So how do you decide when and how to draw the lines in the sand? While every couple will have a different experience depending on the family they came from, their families’ dispositions, and other factors, here are a few tips to help make establishing boundaries a better experience for all involved.
First, always protect the marriage relationship first and foremost. Every interaction you have with your family should communicate this. This is God’s design for marriage. It is not selfish or heartless to put your mate first. In fact, it is quite the opposite.
Second, communication is critical. Communication must happen between you and your spouse when you are establishing boundaries. You need to know how each other feels, one another’s fears and worries, and how each person is truly affected by family interactions. Mutually agreed upon boundaries are much easier to enforce than boundaries that are dictated by just one spouse.
Third, don’t defend your side of the family. It is natural to want to defend your family. After all, you love them and want your mate to think well of your family also. But our families are human. They can bless you, but the can also make mistakes. They can build you up, but they can also say stupid, hurtful things. They can be helpful, but they also can be overbearing and intrusive. Celebrate the good things your families do for your marriage, but be honest about their shortcomings as well. You will save yourself a lot of anxiety and wasted energy if you are honest about your family and are not always trying to defend their poor choices to your mate.
Fourth, when the boundaries you and your spouse set are tested (or blatantly ignored), let each person deal with his/her own side of the family. You fought and made up with your own family a thousand times before you met your spouse. You know your family’s temperaments and dispositions, and you know your family’s triggers. And, the last thing you want to do is force your spouse into a confrontation that sets him/her up to be the bad son-in-law or the bad daughter-in-law. (There is an exception to this rule though. Your family knows your triggers as well as you know theirs. So, if you see your spouse is purposely being drawn into a confrontation, you might want to gently step in if your mate is not able to maintain his/her composure.)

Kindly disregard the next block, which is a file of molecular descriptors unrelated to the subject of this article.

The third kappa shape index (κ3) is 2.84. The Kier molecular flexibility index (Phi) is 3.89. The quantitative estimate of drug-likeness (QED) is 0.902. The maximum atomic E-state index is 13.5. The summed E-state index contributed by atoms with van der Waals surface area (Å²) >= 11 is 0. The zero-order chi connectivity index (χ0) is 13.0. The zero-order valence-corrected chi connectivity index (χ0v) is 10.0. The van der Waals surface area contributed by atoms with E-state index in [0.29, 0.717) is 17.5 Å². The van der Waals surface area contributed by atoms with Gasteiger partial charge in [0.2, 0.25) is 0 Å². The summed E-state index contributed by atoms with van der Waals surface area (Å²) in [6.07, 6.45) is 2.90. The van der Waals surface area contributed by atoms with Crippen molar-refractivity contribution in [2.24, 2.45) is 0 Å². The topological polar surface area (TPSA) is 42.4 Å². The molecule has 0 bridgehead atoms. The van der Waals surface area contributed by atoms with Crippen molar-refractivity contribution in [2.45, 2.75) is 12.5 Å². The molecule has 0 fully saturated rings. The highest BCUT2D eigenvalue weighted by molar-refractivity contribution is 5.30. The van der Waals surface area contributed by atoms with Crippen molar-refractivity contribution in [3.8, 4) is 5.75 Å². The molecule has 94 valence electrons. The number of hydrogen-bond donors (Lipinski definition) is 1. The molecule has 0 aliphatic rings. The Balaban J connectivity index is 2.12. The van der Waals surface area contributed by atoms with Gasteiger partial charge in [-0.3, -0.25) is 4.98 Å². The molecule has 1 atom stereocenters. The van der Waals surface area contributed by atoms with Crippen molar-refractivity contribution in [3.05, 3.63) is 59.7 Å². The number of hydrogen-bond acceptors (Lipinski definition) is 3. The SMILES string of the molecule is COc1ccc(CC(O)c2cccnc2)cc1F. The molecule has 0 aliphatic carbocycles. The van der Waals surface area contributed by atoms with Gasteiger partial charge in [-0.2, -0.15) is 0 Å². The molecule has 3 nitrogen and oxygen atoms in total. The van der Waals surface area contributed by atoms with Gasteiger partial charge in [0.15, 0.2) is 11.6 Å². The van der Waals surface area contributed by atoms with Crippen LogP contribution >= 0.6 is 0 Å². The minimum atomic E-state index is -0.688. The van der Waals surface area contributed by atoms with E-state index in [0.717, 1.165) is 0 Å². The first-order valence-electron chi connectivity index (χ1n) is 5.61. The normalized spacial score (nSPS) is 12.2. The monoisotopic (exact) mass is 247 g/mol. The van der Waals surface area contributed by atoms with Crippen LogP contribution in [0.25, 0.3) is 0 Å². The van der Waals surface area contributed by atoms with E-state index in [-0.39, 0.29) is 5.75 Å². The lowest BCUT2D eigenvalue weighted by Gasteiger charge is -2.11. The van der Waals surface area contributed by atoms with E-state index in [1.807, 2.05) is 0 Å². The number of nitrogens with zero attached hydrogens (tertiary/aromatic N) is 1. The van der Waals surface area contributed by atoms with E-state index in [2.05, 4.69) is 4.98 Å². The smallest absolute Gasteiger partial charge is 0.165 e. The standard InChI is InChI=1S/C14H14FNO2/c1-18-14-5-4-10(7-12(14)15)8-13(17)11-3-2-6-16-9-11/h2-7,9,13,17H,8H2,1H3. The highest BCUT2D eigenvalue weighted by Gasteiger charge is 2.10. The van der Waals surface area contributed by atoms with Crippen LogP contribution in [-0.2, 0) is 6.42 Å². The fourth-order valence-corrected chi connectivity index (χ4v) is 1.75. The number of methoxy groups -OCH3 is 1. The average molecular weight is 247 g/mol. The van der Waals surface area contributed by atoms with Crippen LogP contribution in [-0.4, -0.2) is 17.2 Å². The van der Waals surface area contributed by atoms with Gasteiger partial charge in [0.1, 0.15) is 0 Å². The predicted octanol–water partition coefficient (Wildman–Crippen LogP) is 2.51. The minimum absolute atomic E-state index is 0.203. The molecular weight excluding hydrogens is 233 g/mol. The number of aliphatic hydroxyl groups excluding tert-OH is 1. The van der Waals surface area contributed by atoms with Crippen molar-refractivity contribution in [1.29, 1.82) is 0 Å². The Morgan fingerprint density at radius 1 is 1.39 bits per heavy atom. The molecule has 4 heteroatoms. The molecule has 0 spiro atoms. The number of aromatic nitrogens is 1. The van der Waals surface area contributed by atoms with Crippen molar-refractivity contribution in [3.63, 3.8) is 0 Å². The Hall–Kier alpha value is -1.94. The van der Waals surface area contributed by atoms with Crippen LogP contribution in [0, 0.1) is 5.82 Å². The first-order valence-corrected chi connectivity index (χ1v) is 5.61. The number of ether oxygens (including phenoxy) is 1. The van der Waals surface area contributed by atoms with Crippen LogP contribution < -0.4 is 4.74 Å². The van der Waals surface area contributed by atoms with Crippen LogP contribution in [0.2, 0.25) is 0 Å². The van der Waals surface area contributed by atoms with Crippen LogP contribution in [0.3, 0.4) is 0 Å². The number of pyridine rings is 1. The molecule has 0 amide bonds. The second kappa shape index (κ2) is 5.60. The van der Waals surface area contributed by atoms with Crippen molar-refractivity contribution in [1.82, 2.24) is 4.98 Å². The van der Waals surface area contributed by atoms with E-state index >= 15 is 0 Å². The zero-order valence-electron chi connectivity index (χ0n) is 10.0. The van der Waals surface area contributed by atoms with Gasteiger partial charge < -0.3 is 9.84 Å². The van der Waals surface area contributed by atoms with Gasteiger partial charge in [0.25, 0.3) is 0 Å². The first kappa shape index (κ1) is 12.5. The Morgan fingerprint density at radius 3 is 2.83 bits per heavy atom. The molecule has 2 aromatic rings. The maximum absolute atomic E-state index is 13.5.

And fifth, don’t throw your spouse under the bus to save face with your family. What message does it send when you say things like, “I don’t really mind if you come by our house whenever you want, but Billy doesn’t like surprise visits. So, I guess I need to support him.” Or, “If it was up to just me we’d still spend Christmas Eve night at your house, but Joni really wants the baby’s first Christmas to be at home.” When you set a boundary together, stand by it together. It damages your marriage relationship when you disavow a mutual decision you and your spouse made in order to save face with your family.
Boundaries provide protection for your marriage—protection from a selfish individualism and protection from outside sources that can harm your relationship. Good boundaries allow you to draw closer to each other and closer to God. Healthy boundaries allow you to honor your mate and still honor your family. Draw the lines in the sand and stand by them together.
Father, help us to always be a blessing to our marriages and ever blessed by our marriages. Give us the wisdom and the love to set appropriate boundaries that will draw us closer to our mates. In Christ, amen.
What does God want from my marriage?
A Weekend Marriage Enrichment Retreat
Friday-Sunday, March 7-9, 2014
Edgewater at the Aquarium Hotel and Conference Center
Limited to 30 couples
Email firstname.lastname@example.org for more info
If you are in the Rutherford/ Davidson/ Wilson County, TN area and are looking for a great marriage small group, A Blessed Promise will meet every Wednesday night in October at 7 p.m. at the Smyrna Church of Christ. This class will help couples see their marriage as a wonderful and unique participation in the Kingdom of God. As couples study God’s Word they will see how His love, grace, forgiveness, and mercy are lived and taught within the context of marriage, and how a Christian couple’s marriage can be one of the most powerful witnesses of Christ to those around them. The class will be made up of several discussion-based small groups with people who are either already married or looking toward marriage. (Childcare for all ages will be provided through the Wednesday night Bible class program.)